Agencies

[Federal Register Volume 83, Number 231 (Friday, November 30, 2018)]
[Rules and Regulations]
[Pages 61523-61525]
From the Federal Register Online via the Government Publishing Office [www.gpo.gov]
[FR Doc No: 2018-25658]


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DEPARTMENT OF TRANSPORTATION

Federal Aviation Administration

14 CFR Part 39

[Docket No. FAA-2018-0642; Product Identifier 2018-NM-087-AD; Amendment 
39-19507; AD 2018-24-03]
RIN 2120-AA64


Airworthiness Directives; Dassault Aviation Airplanes

AGENCY: Federal Aviation Administration (FAA), Department of 
Transportation (DOT).

ACTION: Final rule.

-----------------------------------------------------------------------

SUMMARY: We are adopting a new airworthiness directive (AD) for all 
Dassault Aviation Model Falcon 10 airplanes. This AD was prompted by a 
determination that new and more restrictive maintenance requirements 
and airworthiness limitations are necessary. This AD requires revising 
the existing maintenance or inspection program, as applicable, to 
incorporate new or more restrictive maintenance requirements and 
airworthiness limitations. We are issuing this AD to address the unsafe 
condition on these products.

DATES: This AD is effective January 4, 2019.
    The Director of the Federal Register approved the incorporation by 
reference of a certain publication listed in this AD as of January 4, 
2019.

ADDRESSES: For service information identified in this final rule, 
contact Dassault Falcon Jet Corporation, Teterboro Airport, P.O. Box 
2000, South Hackensack, NJ 07606; telephone 201-440-6700; internet 
http://www.dassaultfalcon.com. You may view this service information at 
the FAA, Transport Standards Branch, 2200 South 216th St., Des Moines, 
WA. For information on the availability of this material at the FAA, 
call 206-231-3195. It is also available on the internet at http://www.regulations.gov by searching for and locating Docket No. FAA-2018-
0642.

Examining the AD Docket

    You may examine the AD docket on the internet at http://www.regulations.gov by searching for and locating Docket No. FAA-2018-
0642; or in person at Docket Operations between 9 a.m. and 5 p.m., 
Monday through Friday, except Federal holidays. The AD docket contains 
this final rule, the regulatory evaluation, any comments received, and 
other information. The address for Docket Operations (phone: 800-647-
5527) is U.S. Department of Transportation, Docket Operations, M-30, 
West Building Ground Floor, Room W12-140, 1200 New Jersey Avenue SE, 
Washington, DC 20590.

FOR FURTHER INFORMATION CONTACT: Tom Rodriguez, Aerospace Engineer, 
International Section, Transport Standards Branch, FAA, 2200 South 
216th St., Des Moines, WA 98198; telephone and fax 206-231-3226.

SUPPLEMENTARY INFORMATION: 

Discussion

    We issued a notice of proposed rulemaking (NPRM) to amend 14 CFR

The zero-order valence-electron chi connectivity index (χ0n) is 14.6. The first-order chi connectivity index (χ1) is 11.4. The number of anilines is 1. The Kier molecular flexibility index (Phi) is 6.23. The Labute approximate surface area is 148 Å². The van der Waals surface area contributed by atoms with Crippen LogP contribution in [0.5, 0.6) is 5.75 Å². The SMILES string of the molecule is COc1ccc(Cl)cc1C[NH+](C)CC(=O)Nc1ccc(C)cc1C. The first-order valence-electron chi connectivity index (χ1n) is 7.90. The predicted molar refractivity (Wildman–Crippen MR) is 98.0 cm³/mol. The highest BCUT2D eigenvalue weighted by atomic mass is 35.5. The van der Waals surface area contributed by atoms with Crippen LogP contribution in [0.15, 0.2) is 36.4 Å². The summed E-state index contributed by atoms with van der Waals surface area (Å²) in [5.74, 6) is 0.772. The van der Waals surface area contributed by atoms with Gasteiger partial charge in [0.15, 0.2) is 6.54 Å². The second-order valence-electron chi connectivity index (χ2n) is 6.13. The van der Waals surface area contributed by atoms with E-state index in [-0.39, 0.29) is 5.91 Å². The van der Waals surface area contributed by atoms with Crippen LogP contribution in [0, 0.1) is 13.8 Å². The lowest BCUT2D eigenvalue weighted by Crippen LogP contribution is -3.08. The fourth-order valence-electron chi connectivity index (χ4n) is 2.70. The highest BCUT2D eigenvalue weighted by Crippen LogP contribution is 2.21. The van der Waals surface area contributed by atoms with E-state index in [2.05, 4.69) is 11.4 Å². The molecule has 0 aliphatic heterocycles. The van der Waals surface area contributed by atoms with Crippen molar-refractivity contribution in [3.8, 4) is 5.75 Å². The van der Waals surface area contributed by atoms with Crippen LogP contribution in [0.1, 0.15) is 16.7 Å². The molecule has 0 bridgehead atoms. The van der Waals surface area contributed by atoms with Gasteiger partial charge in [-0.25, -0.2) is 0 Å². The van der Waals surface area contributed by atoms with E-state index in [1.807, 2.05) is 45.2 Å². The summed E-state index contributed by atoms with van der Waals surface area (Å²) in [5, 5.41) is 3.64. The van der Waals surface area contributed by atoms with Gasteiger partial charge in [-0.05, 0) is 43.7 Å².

part 39 by adding an AD that would apply to all Dassault Aviation Model 
Falcon 10 airplanes. The NPRM published in the Federal Register on 
August 10, 2018 (83 FR 39626). The NPRM was prompted by a determination 
that more restrictive maintenance requirements and airworthiness 
limitations are necessary. The NPRM proposed to require revising the 
existing maintenance or inspection program, as applicable, to 
incorporate new or more restrictive maintenance requirements and 
airworthiness limitations.
    We are issuing this AD to address, among other things, fatigue 
cracking and damage in principal structural elements; such fatigue 
cracking and damage could result in reduced structural integrity of the 
airplane.
    The European Aviation Safety Agency (EASA), which is the Technical 
Agent for the Member States of the European Union, has issued EASA 
Airworthiness Directive 2018-0078, dated April 9, 2018 (referred to 
after this as the Mandatory Continuing Airworthiness Information, or 
``the MCAI''), to correct an unsafe condition for all Dassault Aviation 
Model Falcon 10 airplanes. The MCAI states:

    The airworthiness limitations and certification maintenance 
instructions for the Dassault Falcon 10 aeroplanes, which are

[[Page 61524]]

approved by EASA, are currently defined and published in the 
Dassault Falcon 10 [Airplane Maintenance Manual] AMM, Chapter 5-40. 
These instructions have been identified as mandatory for continued 
airworthiness.
    Failure to accomplish these instructions could result in an 
unsafe condition [fatigue cracking and damage in principal 
structural elements, which could result in reduced structural 
integrity of the airplane.]
    Previously, EASA issued AD 2008-0221 to require accomplishment 
of the maintenance tasks, and implementation of the airworthiness 
limitations, as specified in the Dassault Falcon 10 AMM, Chapter 5-
40, at Revision 8.
    Since that [EASA] AD was issued, Dassault issued the 
[Airworthiness Limitations Section] ALS, which introduces new and 
more restrictive maintenance requirements and/or airworthiness 
limitations.
    For the reason described above, this [EASA] AD takes over the 
requirements for Falcon 10 aeroplanes from EASA AD 2008-0221, and 
requires accomplishment of the actions specified in the ALS.

    You may examine the MCAI in the AD docket on the internet at http://www.regulations.gov by searching for and locating Docket No. FAA-2018-
0642.

Comments

    We gave the public the opportunity to participate in developing 
this final rule. We received no comments on the NPRM or on the 
determination of the cost to the public.

Conclusion

    We reviewed the relevant data and determined that air safety and 
the public interest require adopting this final rule as proposed, 
except for minor editorial changes. We have determined that these minor 
changes:
     Are consistent with the intent that was proposed in the 
NPRM for addressing the unsafe condition; and
     Do not add any additional burden upon the public than was 
already proposed in the NPRM.

Related Service Information Under 1 CFR Part 51

    Dassault has issued Section 5-40-00, Airworthiness Limitations,